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Manhattan Manhattan [mæn`hætən] is the most populated and smallest in area of the five boroughs of New York City. Located primarily on the island of Manhattan at the mouth of the Hudson River. The borough and county consist of Manhattan Island and several small islands: Roosevelt Island, Randall's Island, Wards Island, Governors Island, Liberty Island, part of Ellis Island, Mill Rock, and U Thant Island; as well as Marble Hill, a small area on the mainland bordering the Bronx.
Manhattan New York County is the most populated county in the United States, and one of the most densely populated areas in the world, with a 2010 population of 1,585,873 living in a land area of 59.5 km2, more dense than any individual American city. It is also one of the wealthiest counties in the United States, with a 2005 per capita income above $100,000. Manhattan is the third-largest of New York's five boroughs in population, and its smallest borough in land area.
Manhattan Manhattan is a major commercial, economic, and cultural center of the United States. Anchored by Wall Street in Lower Manhattan, New York City functions as the financial capital of the world. Many multinational media conglomerates are based in the borough.
Manhattan Manhattan has many famous landmarks, tourist attractions, museums, and universities. It is also the location of the United Nations Headquarters. It is the cultural and economic center of New York City and the New York metropolitan area, hosting the seat of city government and a large portion of the area's employment, business, and entertainment activities.
Manhattan is famous for its skyscrapers Empire State Building 448 m World Trade Center 528 m Chrysler Building 317 m 40 Wall Street 283 m Woolworth Building 241 m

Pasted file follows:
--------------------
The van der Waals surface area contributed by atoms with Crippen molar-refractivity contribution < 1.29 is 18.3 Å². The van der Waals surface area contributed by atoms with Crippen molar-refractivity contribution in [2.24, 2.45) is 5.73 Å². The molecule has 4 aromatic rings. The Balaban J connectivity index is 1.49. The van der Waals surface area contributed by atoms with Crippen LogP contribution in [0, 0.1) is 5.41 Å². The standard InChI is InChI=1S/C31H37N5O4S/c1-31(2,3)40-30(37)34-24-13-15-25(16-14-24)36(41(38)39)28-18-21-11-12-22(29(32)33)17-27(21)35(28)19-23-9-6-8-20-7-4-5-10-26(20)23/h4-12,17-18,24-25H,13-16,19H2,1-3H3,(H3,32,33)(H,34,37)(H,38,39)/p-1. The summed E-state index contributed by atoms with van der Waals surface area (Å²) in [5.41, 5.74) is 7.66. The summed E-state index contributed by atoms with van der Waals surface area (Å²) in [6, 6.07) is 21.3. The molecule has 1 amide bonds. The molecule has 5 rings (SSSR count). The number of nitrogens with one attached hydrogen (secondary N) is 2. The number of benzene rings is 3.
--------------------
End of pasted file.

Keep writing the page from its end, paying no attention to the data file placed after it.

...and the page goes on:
J.Q.A. Ward's statue of George Washington in front of Federal Hall on Wall Street, on the site where Washington was inaugurated as the first U.S. President in 1789.
The Stonewall Inn in Greenwich Village, a designated National Historic Landmark as the site of the 1969 Stonewall Rebellion.
The Empire State Building was the world's tallest building from 1931 to 1972, and was once again the tallest building in the city, from September 11, 2001 until April 29, 2012, when One World Trade Center, under construction, passed its roof height of 1250 feet. Its overall height, counting the antenna, of 1454 feet, will not be passed until One World Trade Center erects its antenna.
The twin towers of the former World Trade Center, New York's tallest buildings from 1972 to 2001.
United Airlines Flight 175 hits the South Tower of the former World Trade Center on September 11, 2001.
The Financial District in Lower Manhattan as seen looking south-west down Madison Street from the Manhattan Bridge.
Television plays a major role in New York City. One of the stations in the city is WABC, home of Eyewitness News.
The Staten Island Ferry, seen from Battery Park crosses Upper New York Bay providing free public transportation between Staten Island and Manhattan.
The Brooklyn Bridge in the foreground and the Manhattan Bridge beyond it, are two of the bridges that span the East River connecting Lower Manhattan with Brooklyn
New York Public Library Main Branch at 42nd Street and Fifth Avenue; built on the site of the former Croton Reservoir (1897–1911) - Carrère and Hastings, architects.